I have good news for you: Yes, so long as you meet certain criteria:
Assuming you meet the MAGI and filing status requirements, the key word is "or" in that first bullet. Because you are a co-owner, you can open a 529 account in your own name, list yourself as the beneficiary, and fund the account with proceeds from the EE Bonds (this needs to be done within 60 days of cashing the bonds). You'll need to file IRS Form 8815 to claim the exclusion on bond interest. Down the road you can change the beneficiary to your granddaughter, just be sure to change it to your daughter first to avoid any generation-skipping issues that can trigger tax consequences.
Alternatively, because your daughter is co-owner, she could cash the bonds, open a 529 account in her name, and change the beneficiary once to her own daughter. You would still be able to contribute to the account, but your daughter would have full control over it, including asset allocation and disbursement. So be careful if you go that route (e.g. not every family has full faith and confidence in their offspring; I could tell you some horror stories!).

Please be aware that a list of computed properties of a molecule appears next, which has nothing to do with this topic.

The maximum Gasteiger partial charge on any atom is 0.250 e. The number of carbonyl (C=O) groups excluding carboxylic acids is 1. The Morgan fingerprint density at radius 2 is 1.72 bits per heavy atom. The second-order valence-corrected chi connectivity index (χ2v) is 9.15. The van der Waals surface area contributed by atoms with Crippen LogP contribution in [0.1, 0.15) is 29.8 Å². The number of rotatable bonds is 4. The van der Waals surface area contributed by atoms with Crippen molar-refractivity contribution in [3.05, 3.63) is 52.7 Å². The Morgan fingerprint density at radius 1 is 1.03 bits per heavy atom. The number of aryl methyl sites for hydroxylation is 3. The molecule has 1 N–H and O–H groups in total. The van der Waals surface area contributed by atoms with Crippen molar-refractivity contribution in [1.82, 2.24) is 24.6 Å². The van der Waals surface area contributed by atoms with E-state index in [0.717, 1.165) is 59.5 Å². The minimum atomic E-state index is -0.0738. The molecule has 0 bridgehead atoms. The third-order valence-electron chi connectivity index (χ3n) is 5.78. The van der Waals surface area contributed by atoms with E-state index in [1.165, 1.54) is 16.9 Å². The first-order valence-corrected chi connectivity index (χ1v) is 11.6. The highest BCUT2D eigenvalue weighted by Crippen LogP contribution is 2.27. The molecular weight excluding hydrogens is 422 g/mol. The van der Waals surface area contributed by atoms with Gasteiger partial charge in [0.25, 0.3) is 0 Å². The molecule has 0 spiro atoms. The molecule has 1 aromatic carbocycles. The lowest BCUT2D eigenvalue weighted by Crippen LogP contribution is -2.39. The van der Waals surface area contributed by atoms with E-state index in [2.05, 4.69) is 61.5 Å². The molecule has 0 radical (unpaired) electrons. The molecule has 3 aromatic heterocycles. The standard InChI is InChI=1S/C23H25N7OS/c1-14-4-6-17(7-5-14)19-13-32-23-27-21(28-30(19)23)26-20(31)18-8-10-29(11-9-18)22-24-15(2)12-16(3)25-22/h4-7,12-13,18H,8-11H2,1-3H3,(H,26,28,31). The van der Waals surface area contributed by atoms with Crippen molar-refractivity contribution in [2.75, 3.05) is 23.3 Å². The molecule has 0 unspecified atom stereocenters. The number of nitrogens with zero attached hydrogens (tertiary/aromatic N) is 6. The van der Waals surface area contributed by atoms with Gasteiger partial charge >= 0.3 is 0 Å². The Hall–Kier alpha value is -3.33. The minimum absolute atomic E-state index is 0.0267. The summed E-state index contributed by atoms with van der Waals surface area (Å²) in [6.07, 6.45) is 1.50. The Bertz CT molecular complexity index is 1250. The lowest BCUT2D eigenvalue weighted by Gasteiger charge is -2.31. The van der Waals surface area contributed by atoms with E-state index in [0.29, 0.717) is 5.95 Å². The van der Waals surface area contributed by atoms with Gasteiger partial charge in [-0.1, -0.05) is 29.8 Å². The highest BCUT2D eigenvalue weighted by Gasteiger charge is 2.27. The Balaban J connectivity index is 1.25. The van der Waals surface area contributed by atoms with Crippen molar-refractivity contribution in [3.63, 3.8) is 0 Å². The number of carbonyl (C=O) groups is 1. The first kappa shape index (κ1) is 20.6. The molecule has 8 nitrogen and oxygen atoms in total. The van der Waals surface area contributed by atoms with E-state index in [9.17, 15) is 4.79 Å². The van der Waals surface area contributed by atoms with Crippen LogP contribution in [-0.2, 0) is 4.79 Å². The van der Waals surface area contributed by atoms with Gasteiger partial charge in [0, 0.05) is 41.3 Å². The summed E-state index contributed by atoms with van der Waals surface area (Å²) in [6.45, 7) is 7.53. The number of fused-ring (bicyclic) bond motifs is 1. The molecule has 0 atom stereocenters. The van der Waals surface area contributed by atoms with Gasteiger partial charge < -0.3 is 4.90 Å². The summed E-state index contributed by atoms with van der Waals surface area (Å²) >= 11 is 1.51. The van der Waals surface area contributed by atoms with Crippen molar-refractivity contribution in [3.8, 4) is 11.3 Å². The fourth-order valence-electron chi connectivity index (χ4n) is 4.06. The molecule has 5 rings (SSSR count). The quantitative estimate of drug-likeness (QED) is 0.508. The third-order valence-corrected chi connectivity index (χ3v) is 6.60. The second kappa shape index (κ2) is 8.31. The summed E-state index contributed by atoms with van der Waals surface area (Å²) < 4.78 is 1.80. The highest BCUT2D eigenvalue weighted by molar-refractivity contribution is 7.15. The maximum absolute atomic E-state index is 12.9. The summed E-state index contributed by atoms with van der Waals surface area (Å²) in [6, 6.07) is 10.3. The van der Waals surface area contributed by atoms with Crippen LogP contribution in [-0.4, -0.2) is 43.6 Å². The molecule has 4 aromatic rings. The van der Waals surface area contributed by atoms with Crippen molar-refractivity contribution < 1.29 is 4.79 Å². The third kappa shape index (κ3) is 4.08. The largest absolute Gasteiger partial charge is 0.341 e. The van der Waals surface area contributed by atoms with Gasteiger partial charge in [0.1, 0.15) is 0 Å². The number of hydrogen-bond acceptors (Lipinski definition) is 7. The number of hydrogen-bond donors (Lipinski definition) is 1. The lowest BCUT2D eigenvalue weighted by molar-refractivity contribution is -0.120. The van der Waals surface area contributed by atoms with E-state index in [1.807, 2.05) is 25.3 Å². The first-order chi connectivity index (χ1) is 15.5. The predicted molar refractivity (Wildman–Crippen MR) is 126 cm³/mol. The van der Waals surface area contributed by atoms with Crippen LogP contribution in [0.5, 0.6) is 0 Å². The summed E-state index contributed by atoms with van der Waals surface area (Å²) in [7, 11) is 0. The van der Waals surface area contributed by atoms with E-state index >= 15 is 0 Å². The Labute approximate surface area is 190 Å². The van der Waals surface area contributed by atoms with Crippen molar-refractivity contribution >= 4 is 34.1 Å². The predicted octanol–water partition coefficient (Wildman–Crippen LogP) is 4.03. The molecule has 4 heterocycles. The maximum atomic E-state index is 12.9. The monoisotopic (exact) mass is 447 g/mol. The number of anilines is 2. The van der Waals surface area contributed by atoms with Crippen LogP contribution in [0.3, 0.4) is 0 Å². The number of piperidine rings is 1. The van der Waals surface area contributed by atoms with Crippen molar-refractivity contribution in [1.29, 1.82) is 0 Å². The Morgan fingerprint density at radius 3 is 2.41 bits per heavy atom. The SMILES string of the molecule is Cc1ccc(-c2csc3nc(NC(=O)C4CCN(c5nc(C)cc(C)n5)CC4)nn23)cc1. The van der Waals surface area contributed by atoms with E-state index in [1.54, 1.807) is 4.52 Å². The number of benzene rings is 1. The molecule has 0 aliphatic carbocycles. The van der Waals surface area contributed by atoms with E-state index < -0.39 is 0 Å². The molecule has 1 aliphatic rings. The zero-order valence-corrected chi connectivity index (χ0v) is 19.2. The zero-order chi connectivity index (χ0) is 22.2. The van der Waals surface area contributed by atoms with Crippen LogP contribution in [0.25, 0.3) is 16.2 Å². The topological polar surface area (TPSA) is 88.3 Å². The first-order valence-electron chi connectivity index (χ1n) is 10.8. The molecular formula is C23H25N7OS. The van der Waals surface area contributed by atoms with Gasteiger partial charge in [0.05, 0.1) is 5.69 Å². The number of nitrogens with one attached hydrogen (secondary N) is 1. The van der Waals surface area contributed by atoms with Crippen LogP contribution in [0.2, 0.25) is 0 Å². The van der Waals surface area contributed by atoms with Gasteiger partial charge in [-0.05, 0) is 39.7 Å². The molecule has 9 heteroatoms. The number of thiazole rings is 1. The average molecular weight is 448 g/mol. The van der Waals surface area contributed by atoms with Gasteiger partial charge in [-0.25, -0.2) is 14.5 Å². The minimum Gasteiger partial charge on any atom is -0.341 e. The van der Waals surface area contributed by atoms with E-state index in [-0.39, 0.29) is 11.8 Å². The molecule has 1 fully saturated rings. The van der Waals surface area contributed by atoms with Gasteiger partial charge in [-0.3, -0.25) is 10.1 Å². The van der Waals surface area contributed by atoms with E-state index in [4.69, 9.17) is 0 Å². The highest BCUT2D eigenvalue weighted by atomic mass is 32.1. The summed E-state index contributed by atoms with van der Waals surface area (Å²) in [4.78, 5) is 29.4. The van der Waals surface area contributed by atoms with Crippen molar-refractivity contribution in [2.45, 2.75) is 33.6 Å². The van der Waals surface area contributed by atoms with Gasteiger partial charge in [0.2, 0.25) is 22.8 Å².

Additional details are available in IRS Publication 970.
Brian Boswell VP, Research & Development
This information does not constitute tax advice and is provided for informational purposes only. Please consult your tax advisor, financial advisor, local taxing authority, and/or plan provider or sponsor for more information.